Parents' Guide to

Blade Runner

By Common Sense Media, Common Sense Media Reviewer

age 16+

A dark, philosophical sci-fi drama for older teens.

Movie R 1982 117 minutes
Blade Runner Poster Image

A Lot or a Little?

What you will—and won't—find in this movie.

Community Reviews

age 13+

Based on 28 parent reviews

age 18+

Great adaptation, but rated R for a reason

This is a great adaptation of the classic Phillip K Dick dystopian novel Do Androids Dream of Electric Sheep. However, it's rated R for a reason. There are a lot of graphic scenes, some of them very graphic. There is also a topless scene the movie could have easily done without. Wait until they are adults before letting them see this.

This title has:

Too much violence
Too much sex
1 person found this helpful.
age 14+

Incredible movie, an important watch for culture.

Amazing movie. Only problems with it for younger audiences is occasional intense violence, people getting shot, a man's head getting squashed, fingers getting broken, eyeballs gouged out... One thing I know is really important to address in this movie, especially when a child/teen is watching, is a slightly violent intimate scene between Deckard and Rachael. He grabs her hard, shakes her, pushes her, and coerces her into intimacy. If you're gonna watch this with your kid, please talk to them about the scene afterwards just to make sure they fully understand that treating people that way (or being treated that way) is not okay. Given all of that, it's such a great film. Just comes with some baggage. :)

This title has:

Too much violence
Too much sex
Too much swearing
Too much drinking/drugs/smoking
1 person found this helpful.

Is It Any Good?

Our review:
Parents say (28):
Kids say (59):

Based on the short story Do Androids Dream of Electric Sheep? by legendary sci-fi author Philip K. Dick, this is a deeply philosophical yet violent picture. While it may come across as an action/adventure science fiction film, the movie is, in actuality, very slow-paced and visually dense. Constant tension, sad music, bloody visuals, and menacing sound effects add to the dystopian mood. When it premiered in 1982, Blade Runner bombed at the box office. Critics decried its unnecessary voice-over and inconsistent Hollywood ending. Audiences were alienated by its lengthy pace. As rumors circulated of studio interference, a cult following emerged seeking director Ridley Scott's original ending. The director's cut confirmed their suspicions in 1993 when the film was rereleased, this time without its original voice-over and cheesy finale. After well-deserved acclaim, Blade Runner is now considered one of the greatest science fiction films of all time.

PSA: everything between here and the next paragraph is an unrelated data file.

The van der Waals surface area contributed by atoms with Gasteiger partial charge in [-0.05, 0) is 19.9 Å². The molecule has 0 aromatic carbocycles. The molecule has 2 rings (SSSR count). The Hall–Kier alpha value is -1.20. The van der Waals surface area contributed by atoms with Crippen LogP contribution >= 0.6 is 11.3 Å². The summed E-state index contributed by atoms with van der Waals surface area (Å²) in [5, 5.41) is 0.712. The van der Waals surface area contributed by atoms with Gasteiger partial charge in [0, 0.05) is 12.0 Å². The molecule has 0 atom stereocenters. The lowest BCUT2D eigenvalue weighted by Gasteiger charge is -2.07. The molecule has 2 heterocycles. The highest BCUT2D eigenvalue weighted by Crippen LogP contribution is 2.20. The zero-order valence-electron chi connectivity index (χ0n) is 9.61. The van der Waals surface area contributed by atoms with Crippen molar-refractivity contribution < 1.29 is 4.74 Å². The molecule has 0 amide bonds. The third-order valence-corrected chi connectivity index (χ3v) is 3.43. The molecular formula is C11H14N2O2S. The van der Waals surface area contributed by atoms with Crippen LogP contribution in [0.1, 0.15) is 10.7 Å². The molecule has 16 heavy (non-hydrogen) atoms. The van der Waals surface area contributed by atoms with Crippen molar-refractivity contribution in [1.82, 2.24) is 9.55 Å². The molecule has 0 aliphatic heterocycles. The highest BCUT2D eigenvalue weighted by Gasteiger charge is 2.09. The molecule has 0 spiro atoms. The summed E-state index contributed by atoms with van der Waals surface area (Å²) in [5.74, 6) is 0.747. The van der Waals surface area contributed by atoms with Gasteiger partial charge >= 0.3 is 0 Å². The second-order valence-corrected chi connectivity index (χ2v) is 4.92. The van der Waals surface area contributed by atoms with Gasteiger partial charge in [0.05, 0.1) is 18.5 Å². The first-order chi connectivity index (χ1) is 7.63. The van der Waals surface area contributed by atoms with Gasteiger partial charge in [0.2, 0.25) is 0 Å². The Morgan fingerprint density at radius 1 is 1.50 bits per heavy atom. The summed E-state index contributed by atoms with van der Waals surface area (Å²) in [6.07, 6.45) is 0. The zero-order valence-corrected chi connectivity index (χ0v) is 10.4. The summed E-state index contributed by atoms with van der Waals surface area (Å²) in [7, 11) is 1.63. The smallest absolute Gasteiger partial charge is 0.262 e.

Families considering viewing this film should avoid the first-released version like the plague; instead go with Ridley Scott's original vision. In 2007 Warner Bros. released a 25th anniversary digitally remastered by Scott "Final Cut" version that played in theaters and is available on DVD, HD-DVD and Blu-Ray. Children in their mid-teens with a strong interest in the science fiction genre are more likely to enjoy this film. However, it is not appropriate for teens under age 15.

Movie Details

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